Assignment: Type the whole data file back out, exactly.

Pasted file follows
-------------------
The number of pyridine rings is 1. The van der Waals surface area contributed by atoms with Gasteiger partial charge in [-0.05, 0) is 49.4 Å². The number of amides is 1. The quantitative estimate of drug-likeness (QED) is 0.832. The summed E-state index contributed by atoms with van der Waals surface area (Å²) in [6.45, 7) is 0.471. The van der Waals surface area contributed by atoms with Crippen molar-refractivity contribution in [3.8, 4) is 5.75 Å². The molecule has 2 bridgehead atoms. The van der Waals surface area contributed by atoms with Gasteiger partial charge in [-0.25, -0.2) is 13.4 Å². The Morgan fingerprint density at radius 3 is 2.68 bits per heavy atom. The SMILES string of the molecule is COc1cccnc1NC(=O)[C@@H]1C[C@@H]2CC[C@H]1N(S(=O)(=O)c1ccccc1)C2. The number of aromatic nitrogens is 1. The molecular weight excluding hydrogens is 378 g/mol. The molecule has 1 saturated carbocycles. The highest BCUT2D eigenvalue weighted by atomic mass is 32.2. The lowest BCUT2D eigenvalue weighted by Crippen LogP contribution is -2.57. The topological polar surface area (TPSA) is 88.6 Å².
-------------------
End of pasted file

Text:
The number of pyridine rings is 1. The van der Waals surface area contributed by atoms with Gasteiger partial charge in [-0.05, 0) is 49.4 Å². The number of amides is 1. The quantitative estimate of drug-likeness (QED) is 0.832. The summed E-state index contributed by atoms with van der Waals surface area (Å²) in [6.45, 7) is 0.471. The van der Waals surface area contributed by atoms with Crippen molar-refractivity contribution in [3.8, 4) is 5.75 Å². The molecule has 2 bridgehead atoms. The van der Waals surface area contributed by atoms with Gasteiger partial charge in [-0.25, -0.2) is 13.4 Å². The Morgan fingerprint density at radius 3 is 2.68 bits per heavy atom. The SMILES string of the molecule is COc1cccnc1NC(=O)[C@@H]1C[C@@H]2CC[C@H]1N(S(=O)(=O)c1ccccc1)C2. The number of aromatic nitrogens is 1. The molecular weight excluding hydrogens is 378 g/mol. The molecule has 1 saturated carbocycles. The highest BCUT2D eigenvalue weighted by atomic mass is 32.2. The lowest BCUT2D eigenvalue weighted by Crippen LogP contribution is -2.57. The topological polar surface area (TPSA) is 88.6 Å².